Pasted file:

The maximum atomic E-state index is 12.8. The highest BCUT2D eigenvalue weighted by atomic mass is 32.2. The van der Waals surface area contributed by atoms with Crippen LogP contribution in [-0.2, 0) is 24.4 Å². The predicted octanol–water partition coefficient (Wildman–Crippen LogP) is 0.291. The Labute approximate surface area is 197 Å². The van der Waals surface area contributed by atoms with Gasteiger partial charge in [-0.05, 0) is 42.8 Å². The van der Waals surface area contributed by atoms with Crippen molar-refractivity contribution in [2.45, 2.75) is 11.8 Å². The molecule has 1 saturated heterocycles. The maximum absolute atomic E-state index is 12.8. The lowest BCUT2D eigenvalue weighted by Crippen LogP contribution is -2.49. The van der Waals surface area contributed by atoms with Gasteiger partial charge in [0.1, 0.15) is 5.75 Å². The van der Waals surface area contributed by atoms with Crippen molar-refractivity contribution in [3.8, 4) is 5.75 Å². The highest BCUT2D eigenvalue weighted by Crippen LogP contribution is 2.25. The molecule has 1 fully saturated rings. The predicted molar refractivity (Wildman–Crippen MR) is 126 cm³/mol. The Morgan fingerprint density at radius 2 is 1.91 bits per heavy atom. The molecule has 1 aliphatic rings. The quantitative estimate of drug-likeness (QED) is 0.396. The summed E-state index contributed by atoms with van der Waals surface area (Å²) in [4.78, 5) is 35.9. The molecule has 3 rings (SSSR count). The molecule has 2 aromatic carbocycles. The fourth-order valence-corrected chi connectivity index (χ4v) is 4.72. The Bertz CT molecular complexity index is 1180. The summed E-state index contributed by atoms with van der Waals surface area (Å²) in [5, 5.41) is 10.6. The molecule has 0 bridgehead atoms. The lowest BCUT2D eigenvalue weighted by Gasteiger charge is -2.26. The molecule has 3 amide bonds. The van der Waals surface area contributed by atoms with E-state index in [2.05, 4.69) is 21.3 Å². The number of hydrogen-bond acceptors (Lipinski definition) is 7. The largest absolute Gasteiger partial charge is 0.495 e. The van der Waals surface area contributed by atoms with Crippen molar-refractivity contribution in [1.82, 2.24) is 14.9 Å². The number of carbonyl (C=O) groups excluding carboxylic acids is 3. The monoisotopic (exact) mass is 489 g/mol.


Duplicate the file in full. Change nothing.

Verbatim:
The maximum atomic E-state index is 12.8. The highest BCUT2D eigenvalue weighted by atomic mass is 32.2. The van der Waals surface area contributed by atoms with Crippen LogP contribution in [-0.2, 0) is 24.4 Å². The predicted octanol–water partition coefficient (Wildman–Crippen LogP) is 0.291. The Labute approximate surface area is 197 Å². The van der Waals surface area contributed by atoms with Gasteiger partial charge in [-0.05, 0) is 42.8 Å². The van der Waals surface area contributed by atoms with Crippen molar-refractivity contribution in [2.45, 2.75) is 11.8 Å². The molecule has 1 saturated heterocycles. The maximum absolute atomic E-state index is 12.8. The lowest BCUT2D eigenvalue weighted by Crippen LogP contribution is -2.49. The van der Waals surface area contributed by atoms with Gasteiger partial charge in [0.1, 0.15) is 5.75 Å². The van der Waals surface area contributed by atoms with Crippen molar-refractivity contribution in [3.8, 4) is 5.75 Å². The highest BCUT2D eigenvalue weighted by Crippen LogP contribution is 2.25. The molecule has 1 fully saturated rings. The predicted molar refractivity (Wildman–Crippen MR) is 126 cm³/mol. The Morgan fingerprint density at radius 2 is 1.91 bits per heavy atom. The molecule has 1 aliphatic rings. The quantitative estimate of drug-likeness (QED) is 0.396. The summed E-state index contributed by atoms with van der Waals surface area (Å²) in [4.78, 5) is 35.9. The molecule has 3 rings (SSSR count). The molecule has 2 aromatic carbocycles. The fourth-order valence-corrected chi connectivity index (χ4v) is 4.72. The Bertz CT molecular complexity index is 1180. The summed E-state index contributed by atoms with van der Waals surface area (Å²) in [5, 5.41) is 10.6. The molecule has 0 bridgehead atoms. The lowest BCUT2D eigenvalue weighted by Gasteiger charge is -2.26. The molecule has 3 amide bonds. The van der Waals surface area contributed by atoms with E-state index in [2.05, 4.69) is 21.3 Å². The number of hydrogen-bond acceptors (Lipinski definition) is 7. The largest absolute Gasteiger partial charge is 0.495 e. The van der Waals surface area contributed by atoms with Crippen molar-refractivity contribution in [1.82, 2.24) is 14.9 Å². The number of carbonyl (C=O) groups excluding carboxylic acids is 3. The monoisotopic (exact) mass is 489 g/mol.